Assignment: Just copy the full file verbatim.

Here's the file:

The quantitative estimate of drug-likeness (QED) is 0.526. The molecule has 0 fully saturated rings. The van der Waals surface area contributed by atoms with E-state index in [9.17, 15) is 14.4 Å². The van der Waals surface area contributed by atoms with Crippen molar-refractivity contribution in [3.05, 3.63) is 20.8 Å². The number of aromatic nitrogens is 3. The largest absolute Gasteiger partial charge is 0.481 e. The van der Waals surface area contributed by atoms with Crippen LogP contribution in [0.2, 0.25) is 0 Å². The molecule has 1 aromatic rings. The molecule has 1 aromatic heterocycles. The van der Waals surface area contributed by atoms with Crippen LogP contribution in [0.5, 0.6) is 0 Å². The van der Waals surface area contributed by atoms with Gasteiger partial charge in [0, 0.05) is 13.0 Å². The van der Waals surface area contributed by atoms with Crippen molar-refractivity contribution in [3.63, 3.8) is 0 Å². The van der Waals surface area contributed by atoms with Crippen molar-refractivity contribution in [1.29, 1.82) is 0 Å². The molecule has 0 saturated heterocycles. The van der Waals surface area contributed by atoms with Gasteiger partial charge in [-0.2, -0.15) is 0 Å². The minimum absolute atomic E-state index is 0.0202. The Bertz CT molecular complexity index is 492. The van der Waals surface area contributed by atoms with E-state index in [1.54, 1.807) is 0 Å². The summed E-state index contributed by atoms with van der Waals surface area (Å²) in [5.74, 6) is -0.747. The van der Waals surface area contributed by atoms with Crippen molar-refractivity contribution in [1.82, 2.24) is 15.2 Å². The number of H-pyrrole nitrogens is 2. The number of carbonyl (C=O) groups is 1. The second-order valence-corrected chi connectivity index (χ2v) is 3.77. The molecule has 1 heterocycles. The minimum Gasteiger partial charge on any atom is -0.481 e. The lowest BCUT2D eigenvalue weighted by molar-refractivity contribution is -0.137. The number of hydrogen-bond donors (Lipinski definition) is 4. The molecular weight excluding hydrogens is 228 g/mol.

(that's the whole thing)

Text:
The quantitative estimate of drug-likeness (QED) is 0.526. The molecule has 0 fully saturated rings. The van der Waals surface area contributed by atoms with E-state index in [9.17, 15) is 14.4 Å². The van der Waals surface area contributed by atoms with Crippen molar-refractivity contribution in [3.05, 3.63) is 20.8 Å². The number of aromatic nitrogens is 3. The largest absolute Gasteiger partial charge is 0.481 e. The van der Waals surface area contributed by atoms with Crippen LogP contribution in [0.2, 0.25) is 0 Å². The molecule has 1 aromatic rings. The molecule has 1 aromatic heterocycles. The van der Waals surface area contributed by atoms with Crippen LogP contribution in [0.5, 0.6) is 0 Å². The van der Waals surface area contributed by atoms with Gasteiger partial charge in [0, 0.05) is 13.0 Å². The van der Waals surface area contributed by atoms with Crippen molar-refractivity contribution in [3.63, 3.8) is 0 Å². The van der Waals surface area contributed by atoms with Crippen molar-refractivity contribution in [1.29, 1.82) is 0 Å². The molecule has 0 saturated heterocycles. The van der Waals surface area contributed by atoms with Gasteiger partial charge in [-0.2, -0.15) is 0 Å². The minimum absolute atomic E-state index is 0.0202. The Bertz CT molecular complexity index is 492. The van der Waals surface area contributed by atoms with E-state index in [1.54, 1.807) is 0 Å². The summed E-state index contributed by atoms with van der Waals surface area (Å²) in [5.74, 6) is -0.747. The van der Waals surface area contributed by atoms with Crippen molar-refractivity contribution in [1.82, 2.24) is 15.2 Å². The number of H-pyrrole nitrogens is 2. The number of carbonyl (C=O) groups is 1. The second-order valence-corrected chi connectivity index (χ2v) is 3.77. The molecule has 1 heterocycles. The minimum Gasteiger partial charge on any atom is -0.481 e. The lowest BCUT2D eigenvalue weighted by molar-refractivity contribution is -0.137. The number of hydrogen-bond donors (Lipinski definition) is 4. The molecular weight excluding hydrogens is 228 g/mol.